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updated: 5/9/2013 7:15 AM

Big ad agencies bid on Illinois health outreach

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Associated Press

Some of the largest ad agencies and public relations firms in the nation are competing for a multimillion-dollar contract with the state of Illinois to promote a feature of the national health overhaul law.

Illinois officials began evaluating bids from 13 companies Wednesday for the marketing of the new health insurance marketplace. Potential bidders were told during the bidding process the budget could reach $30 million to $35 million, said Mike Claffey, a spokesman for Democratic Gov. Pat Quinn.

The money for the campaign comes from a $115 million federal grant. Quinn's office announced Monday that $28 million of that total will be available for competitive grants to community organizations that want to help with the outreach.

Familiar names among the bidders for the advertising and marketing contract include J. Walter Thompson, Fleishman-Hillard, Golin Harris and CMGRP, which does business as Weber Shandwick.

Other bidders are CBD Marketing, PACO Communications, Commonground, Finn Partners, MACHETE Inc., Jayne Agency, E3 Group, Carol H. Williams Advertising and Metropolitan Group.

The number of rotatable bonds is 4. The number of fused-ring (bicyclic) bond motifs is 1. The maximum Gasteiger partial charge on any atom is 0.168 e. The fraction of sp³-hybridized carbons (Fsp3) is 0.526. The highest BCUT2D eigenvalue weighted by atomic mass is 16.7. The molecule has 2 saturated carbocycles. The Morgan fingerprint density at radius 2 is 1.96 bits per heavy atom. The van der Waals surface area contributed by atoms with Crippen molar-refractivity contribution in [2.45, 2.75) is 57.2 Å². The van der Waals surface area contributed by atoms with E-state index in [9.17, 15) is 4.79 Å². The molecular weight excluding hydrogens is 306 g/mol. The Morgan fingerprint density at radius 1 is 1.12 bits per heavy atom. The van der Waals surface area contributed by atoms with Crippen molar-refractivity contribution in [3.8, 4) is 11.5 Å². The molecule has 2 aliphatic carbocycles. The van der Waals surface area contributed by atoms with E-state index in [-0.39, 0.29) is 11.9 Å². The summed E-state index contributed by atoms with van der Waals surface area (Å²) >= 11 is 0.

President Barack Obama's national health law requires that nearly all Americans have health insurance beginning in 2014 or pay a penalty. New insurance marketplaces are scheduled to be operating in every state by Oct. 1. People who are uninsured will be able to comparison-shop for affordable health plans on these websites and many will qualify for tax credits to help them pay for coverage.

It's important for Illinois to get as many uninsured residents as possible -- both healthy people and those with expensive medical conditions -- to enroll in health plans through the marketplace. A balance of sick and healthy people will make sure there is enough premium revenue to cover the medical bills that insurance carriers will cover.

But polls show that many uninsured people know very little about the health insurance marketplace and other features of the Affordable Care Act.

The campaign in Illinois is likely to include TV ads, radio spots, tweets and billboards -- possibly featuring sports teams -- to promote a so-called "culture of coverage" and urge people without insurance to sign up.

Brian Gorman, director of outreach and education for the Illinois marketplace, will be paid $71,500 this year to oversee the professional marketers and grassroots groups.

In an April interview with The Associated Press, Gorman likened the effort to a political campaign.

"We need to raise awareness and inform likely customers of our product, what it means and what it can do, how it affects their loved ones, their family members, their pocketbooks," Gorman said last month. "We have to aggressively raise awareness and you have to get those folks to take action. All that awareness is pointless unless we're actually able to get people to enroll (in a health plan)."

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